To determine the value of a signed and numbered print, take into account factors such as the artist, the age of the print and the edition. The most valuable prints tend to be from small print runs by highly sough-after artists.
A limited-edition print differs from an open-edition print in that only a small number of prints are produced before the original plate is destroyed or defaced. Limited-edition prints are usually more valuable than open-edition prints due to their rarity. The smaller a print run, the more valuable the prints may be.
The quality of a print may also affect its value. In small print runs, for example, of 75 to 100 prints, the print quality doesn't tend to noticeably degrade. In larger print runs, the earlier prints may be more highly valued because the plate starts to wear down after many uses.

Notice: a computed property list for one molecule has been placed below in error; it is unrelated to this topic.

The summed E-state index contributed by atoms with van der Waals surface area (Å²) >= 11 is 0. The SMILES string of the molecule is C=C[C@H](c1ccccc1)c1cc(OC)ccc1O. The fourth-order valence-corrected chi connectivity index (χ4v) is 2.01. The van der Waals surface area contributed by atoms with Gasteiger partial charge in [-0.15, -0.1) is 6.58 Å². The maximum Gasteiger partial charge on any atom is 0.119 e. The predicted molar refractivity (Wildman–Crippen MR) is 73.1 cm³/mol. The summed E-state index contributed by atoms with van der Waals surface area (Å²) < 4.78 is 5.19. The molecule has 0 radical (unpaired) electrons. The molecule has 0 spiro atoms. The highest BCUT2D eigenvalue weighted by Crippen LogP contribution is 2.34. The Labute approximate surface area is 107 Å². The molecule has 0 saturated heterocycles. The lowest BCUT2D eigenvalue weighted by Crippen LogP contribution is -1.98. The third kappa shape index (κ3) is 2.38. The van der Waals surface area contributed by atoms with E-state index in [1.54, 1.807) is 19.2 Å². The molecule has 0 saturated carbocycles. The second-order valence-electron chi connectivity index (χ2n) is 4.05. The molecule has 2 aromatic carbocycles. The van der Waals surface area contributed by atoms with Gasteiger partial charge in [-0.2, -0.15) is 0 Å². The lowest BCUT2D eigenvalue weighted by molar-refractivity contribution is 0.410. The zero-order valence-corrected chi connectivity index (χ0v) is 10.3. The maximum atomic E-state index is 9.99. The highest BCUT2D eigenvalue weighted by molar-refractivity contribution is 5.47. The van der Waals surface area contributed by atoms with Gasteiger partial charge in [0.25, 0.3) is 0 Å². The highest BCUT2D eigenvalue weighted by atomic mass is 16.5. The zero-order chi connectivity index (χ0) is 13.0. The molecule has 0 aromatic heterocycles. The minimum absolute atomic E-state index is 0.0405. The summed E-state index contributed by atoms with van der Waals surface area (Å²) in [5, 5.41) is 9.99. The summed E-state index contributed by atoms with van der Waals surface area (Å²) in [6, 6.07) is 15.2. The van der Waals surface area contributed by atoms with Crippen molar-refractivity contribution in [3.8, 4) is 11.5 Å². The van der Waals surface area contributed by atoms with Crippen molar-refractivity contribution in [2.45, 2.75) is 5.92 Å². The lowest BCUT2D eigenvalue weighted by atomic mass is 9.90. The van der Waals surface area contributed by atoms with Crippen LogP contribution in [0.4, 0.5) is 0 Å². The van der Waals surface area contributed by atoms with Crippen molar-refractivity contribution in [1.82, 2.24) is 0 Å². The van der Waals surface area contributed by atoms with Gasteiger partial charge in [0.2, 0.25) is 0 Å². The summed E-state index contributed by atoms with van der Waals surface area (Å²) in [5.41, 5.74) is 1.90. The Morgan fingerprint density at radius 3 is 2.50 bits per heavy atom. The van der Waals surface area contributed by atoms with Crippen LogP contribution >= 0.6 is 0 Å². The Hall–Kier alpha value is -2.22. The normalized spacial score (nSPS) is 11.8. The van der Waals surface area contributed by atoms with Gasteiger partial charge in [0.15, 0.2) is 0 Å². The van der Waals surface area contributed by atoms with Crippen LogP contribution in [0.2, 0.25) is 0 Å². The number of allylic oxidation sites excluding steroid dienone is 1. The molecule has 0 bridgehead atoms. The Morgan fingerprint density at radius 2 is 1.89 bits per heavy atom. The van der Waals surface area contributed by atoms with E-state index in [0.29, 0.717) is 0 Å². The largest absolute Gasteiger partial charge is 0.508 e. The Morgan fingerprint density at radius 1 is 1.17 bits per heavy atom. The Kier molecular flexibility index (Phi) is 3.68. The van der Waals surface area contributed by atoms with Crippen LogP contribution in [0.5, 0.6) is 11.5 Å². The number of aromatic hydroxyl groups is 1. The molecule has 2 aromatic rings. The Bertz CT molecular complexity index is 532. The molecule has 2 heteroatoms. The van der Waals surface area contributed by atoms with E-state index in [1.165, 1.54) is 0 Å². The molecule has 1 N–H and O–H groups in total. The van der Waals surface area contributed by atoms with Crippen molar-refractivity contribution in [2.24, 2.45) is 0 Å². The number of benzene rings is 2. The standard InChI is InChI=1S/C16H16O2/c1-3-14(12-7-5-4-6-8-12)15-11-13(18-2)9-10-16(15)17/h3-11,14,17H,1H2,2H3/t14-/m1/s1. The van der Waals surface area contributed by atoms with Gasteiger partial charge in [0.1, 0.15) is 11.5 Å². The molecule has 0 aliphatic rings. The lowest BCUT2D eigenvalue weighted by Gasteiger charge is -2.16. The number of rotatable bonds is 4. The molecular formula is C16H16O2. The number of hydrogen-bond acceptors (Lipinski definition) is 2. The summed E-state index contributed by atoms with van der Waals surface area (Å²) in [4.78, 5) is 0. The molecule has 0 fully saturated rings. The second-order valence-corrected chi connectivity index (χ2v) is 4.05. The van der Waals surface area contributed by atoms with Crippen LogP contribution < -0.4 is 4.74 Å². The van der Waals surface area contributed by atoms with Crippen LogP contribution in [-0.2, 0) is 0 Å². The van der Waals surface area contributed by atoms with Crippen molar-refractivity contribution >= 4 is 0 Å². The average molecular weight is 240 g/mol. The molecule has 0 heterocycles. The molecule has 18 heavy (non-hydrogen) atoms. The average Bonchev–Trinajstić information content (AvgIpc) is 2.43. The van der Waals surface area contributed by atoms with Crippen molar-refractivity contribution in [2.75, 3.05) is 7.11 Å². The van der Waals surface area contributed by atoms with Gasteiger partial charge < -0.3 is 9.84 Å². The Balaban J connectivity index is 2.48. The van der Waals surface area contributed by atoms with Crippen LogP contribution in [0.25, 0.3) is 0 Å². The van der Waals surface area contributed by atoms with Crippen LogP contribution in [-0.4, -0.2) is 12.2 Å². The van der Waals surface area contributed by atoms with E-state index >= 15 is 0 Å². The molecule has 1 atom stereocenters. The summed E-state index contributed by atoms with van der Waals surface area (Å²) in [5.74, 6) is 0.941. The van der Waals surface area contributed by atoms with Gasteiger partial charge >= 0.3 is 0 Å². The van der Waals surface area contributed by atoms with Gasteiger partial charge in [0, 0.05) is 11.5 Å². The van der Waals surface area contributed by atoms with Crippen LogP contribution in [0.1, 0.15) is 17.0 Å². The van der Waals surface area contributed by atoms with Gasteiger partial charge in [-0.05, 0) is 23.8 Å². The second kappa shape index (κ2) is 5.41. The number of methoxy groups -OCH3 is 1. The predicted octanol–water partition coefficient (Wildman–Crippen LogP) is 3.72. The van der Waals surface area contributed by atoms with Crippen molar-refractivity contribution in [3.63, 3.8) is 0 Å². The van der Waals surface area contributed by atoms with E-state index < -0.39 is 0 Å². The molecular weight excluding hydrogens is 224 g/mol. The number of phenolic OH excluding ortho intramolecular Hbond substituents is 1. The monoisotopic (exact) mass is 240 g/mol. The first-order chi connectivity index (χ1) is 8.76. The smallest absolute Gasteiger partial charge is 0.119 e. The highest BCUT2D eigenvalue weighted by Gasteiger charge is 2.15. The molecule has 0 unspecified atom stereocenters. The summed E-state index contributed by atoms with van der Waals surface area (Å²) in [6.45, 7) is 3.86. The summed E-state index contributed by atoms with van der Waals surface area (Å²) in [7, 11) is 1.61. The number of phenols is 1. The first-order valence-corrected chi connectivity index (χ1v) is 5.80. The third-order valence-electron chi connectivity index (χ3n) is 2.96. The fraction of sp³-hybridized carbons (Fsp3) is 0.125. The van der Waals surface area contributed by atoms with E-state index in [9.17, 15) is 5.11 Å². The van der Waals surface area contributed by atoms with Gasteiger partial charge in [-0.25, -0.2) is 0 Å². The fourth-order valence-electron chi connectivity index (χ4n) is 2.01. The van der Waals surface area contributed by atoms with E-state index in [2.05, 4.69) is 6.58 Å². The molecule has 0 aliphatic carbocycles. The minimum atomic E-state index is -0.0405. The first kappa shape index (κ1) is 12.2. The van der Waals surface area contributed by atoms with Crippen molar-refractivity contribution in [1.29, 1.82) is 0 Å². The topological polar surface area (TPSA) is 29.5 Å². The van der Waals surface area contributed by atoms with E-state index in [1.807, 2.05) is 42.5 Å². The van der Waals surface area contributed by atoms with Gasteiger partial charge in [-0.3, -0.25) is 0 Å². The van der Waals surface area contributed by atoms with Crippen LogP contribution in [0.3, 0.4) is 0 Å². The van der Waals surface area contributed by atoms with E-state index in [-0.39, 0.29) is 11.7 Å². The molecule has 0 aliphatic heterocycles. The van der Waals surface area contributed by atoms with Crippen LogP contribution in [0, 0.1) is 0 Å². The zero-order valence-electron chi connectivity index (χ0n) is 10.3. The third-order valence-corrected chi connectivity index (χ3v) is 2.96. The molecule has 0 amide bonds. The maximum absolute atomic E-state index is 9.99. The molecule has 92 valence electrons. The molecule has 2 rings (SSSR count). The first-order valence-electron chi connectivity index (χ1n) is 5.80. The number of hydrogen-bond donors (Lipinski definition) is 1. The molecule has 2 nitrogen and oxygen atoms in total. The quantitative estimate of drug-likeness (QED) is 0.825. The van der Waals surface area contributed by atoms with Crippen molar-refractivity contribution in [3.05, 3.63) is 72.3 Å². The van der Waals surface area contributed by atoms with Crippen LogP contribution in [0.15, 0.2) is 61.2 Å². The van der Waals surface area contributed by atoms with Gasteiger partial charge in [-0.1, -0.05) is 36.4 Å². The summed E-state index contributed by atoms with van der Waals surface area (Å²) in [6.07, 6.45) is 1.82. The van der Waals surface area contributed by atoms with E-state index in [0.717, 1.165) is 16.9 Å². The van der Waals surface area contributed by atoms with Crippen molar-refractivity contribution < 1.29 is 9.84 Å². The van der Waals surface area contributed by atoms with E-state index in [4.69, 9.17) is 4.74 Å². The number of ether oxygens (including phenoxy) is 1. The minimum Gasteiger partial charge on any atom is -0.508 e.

Limited-edition prints are usually marked with a ratio - the first number indicates the edition while the second number indicates the total print run. For example, a print marked "2/200" is the second edition produced out of a 200-print run. Such a early edition may be more valuable than one marked, for example, "183/200." A limited-edition print is also likely to be more valuable if it is sold with a certificate of authenticity from the artist.